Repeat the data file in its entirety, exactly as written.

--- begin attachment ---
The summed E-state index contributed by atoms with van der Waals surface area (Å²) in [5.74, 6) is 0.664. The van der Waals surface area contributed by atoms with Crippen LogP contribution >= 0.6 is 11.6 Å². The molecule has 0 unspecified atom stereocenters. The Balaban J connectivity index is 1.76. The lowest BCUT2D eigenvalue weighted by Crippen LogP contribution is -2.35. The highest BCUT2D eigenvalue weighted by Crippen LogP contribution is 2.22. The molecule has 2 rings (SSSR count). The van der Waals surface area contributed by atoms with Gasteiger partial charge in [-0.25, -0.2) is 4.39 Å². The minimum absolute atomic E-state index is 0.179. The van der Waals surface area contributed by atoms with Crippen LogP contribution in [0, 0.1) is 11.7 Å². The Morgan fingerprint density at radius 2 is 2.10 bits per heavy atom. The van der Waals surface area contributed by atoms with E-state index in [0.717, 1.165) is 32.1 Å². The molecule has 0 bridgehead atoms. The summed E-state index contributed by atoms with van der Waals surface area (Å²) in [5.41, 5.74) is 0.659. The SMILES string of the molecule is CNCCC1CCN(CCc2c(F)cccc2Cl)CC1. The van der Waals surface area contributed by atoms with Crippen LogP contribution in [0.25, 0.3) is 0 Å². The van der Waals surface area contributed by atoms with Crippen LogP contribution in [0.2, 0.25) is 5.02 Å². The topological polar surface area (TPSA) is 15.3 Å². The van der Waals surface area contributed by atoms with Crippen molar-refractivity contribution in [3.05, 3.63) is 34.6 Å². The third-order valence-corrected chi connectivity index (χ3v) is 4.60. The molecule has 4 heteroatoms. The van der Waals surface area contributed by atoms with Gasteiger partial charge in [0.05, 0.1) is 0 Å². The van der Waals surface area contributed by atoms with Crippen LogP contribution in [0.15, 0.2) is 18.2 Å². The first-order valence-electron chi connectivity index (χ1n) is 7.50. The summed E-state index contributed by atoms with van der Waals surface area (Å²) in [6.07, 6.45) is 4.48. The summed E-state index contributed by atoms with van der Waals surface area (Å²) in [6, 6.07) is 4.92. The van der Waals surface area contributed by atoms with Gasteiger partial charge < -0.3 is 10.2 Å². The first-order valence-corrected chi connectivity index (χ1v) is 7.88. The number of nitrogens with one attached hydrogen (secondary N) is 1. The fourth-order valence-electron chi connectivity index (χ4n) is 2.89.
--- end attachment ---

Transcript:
The summed E-state index contributed by atoms with van der Waals surface area (Å²) in [5.74, 6) is 0.664. The van der Waals surface area contributed by atoms with Crippen LogP contribution >= 0.6 is 11.6 Å². The molecule has 0 unspecified atom stereocenters. The Balaban J connectivity index is 1.76. The lowest BCUT2D eigenvalue weighted by Crippen LogP contribution is -2.35. The highest BCUT2D eigenvalue weighted by Crippen LogP contribution is 2.22. The molecule has 2 rings (SSSR count). The van der Waals surface area contributed by atoms with Gasteiger partial charge in [-0.25, -0.2) is 4.39 Å². The minimum absolute atomic E-state index is 0.179. The van der Waals surface area contributed by atoms with Crippen LogP contribution in [0, 0.1) is 11.7 Å². The Morgan fingerprint density at radius 2 is 2.10 bits per heavy atom. The van der Waals surface area contributed by atoms with E-state index in [0.717, 1.165) is 32.1 Å². The molecule has 0 bridgehead atoms. The summed E-state index contributed by atoms with van der Waals surface area (Å²) in [5.41, 5.74) is 0.659. The SMILES string of the molecule is CNCCC1CCN(CCc2c(F)cccc2Cl)CC1. The van der Waals surface area contributed by atoms with Crippen LogP contribution in [0.25, 0.3) is 0 Å². The van der Waals surface area contributed by atoms with Crippen LogP contribution in [0.2, 0.25) is 5.02 Å². The topological polar surface area (TPSA) is 15.3 Å². The van der Waals surface area contributed by atoms with Crippen molar-refractivity contribution in [3.05, 3.63) is 34.6 Å². The third-order valence-corrected chi connectivity index (χ3v) is 4.60. The molecule has 4 heteroatoms. The van der Waals surface area contributed by atoms with Gasteiger partial charge in [0.05, 0.1) is 0 Å². The van der Waals surface area contributed by atoms with Crippen LogP contribution in [0.15, 0.2) is 18.2 Å². The first-order valence-electron chi connectivity index (χ1n) is 7.50. The summed E-state index contributed by atoms with van der Waals surface area (Å²) in [6.07, 6.45) is 4.48. The summed E-state index contributed by atoms with van der Waals surface area (Å²) in [6, 6.07) is 4.92. The van der Waals surface area contributed by atoms with Gasteiger partial charge < -0.3 is 10.2 Å². The first-order valence-corrected chi connectivity index (χ1v) is 7.88. The number of nitrogens with one attached hydrogen (secondary N) is 1. The fourth-order valence-electron chi connectivity index (χ4n) is 2.89.